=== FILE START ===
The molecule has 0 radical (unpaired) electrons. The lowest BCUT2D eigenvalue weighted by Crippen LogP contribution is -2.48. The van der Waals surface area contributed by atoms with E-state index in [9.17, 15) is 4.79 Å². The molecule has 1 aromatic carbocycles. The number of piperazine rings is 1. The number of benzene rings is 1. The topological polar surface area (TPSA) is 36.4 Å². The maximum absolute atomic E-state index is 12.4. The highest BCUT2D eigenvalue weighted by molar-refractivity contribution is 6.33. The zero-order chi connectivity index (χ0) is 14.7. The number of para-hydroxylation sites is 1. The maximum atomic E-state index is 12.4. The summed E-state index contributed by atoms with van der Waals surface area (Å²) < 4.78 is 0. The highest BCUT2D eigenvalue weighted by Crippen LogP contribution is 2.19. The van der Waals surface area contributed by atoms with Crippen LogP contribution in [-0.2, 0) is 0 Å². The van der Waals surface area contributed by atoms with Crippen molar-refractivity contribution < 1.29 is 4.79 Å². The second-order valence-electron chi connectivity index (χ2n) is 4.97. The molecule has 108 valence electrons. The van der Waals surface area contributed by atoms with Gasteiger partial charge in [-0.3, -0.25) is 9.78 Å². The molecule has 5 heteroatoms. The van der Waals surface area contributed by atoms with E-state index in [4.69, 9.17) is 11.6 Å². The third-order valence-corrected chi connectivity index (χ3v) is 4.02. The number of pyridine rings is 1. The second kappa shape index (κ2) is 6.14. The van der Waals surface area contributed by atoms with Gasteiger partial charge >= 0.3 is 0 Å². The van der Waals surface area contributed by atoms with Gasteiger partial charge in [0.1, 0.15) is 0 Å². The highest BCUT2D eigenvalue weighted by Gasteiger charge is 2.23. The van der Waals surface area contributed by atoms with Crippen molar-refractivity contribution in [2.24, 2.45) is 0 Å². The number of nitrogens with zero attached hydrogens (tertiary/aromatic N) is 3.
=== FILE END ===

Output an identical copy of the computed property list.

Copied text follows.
The molecule has 0 radical (unpaired) electrons. The lowest BCUT2D eigenvalue weighted by Crippen LogP contribution is -2.48. The van der Waals surface area contributed by atoms with E-state index in [9.17, 15) is 4.79 Å². The molecule has 1 aromatic carbocycles. The number of piperazine rings is 1. The number of benzene rings is 1. The topological polar surface area (TPSA) is 36.4 Å². The maximum absolute atomic E-state index is 12.4. The highest BCUT2D eigenvalue weighted by molar-refractivity contribution is 6.33. The zero-order chi connectivity index (χ0) is 14.7. The number of para-hydroxylation sites is 1. The maximum atomic E-state index is 12.4. The summed E-state index contributed by atoms with van der Waals surface area (Å²) < 4.78 is 0. The highest BCUT2D eigenvalue weighted by Crippen LogP contribution is 2.19. The van der Waals surface area contributed by atoms with Crippen LogP contribution in [-0.2, 0) is 0 Å². The van der Waals surface area contributed by atoms with Crippen molar-refractivity contribution < 1.29 is 4.79 Å². The second-order valence-electron chi connectivity index (χ2n) is 4.97. The molecule has 108 valence electrons. The van der Waals surface area contributed by atoms with Gasteiger partial charge in [-0.3, -0.25) is 9.78 Å². The molecule has 5 heteroatoms. The van der Waals surface area contributed by atoms with E-state index in [4.69, 9.17) is 11.6 Å². The third-order valence-corrected chi connectivity index (χ3v) is 4.02. The number of pyridine rings is 1. The second kappa shape index (κ2) is 6.14. The van der Waals surface area contributed by atoms with Gasteiger partial charge >= 0.3 is 0 Å². The van der Waals surface area contributed by atoms with Gasteiger partial charge in [0.1, 0.15) is 0 Å². The highest BCUT2D eigenvalue weighted by Gasteiger charge is 2.23. The van der Waals surface area contributed by atoms with Crippen molar-refractivity contribution in [2.24, 2.45) is 0 Å². The number of nitrogens with zero attached hydrogens (tertiary/aromatic N) is 3.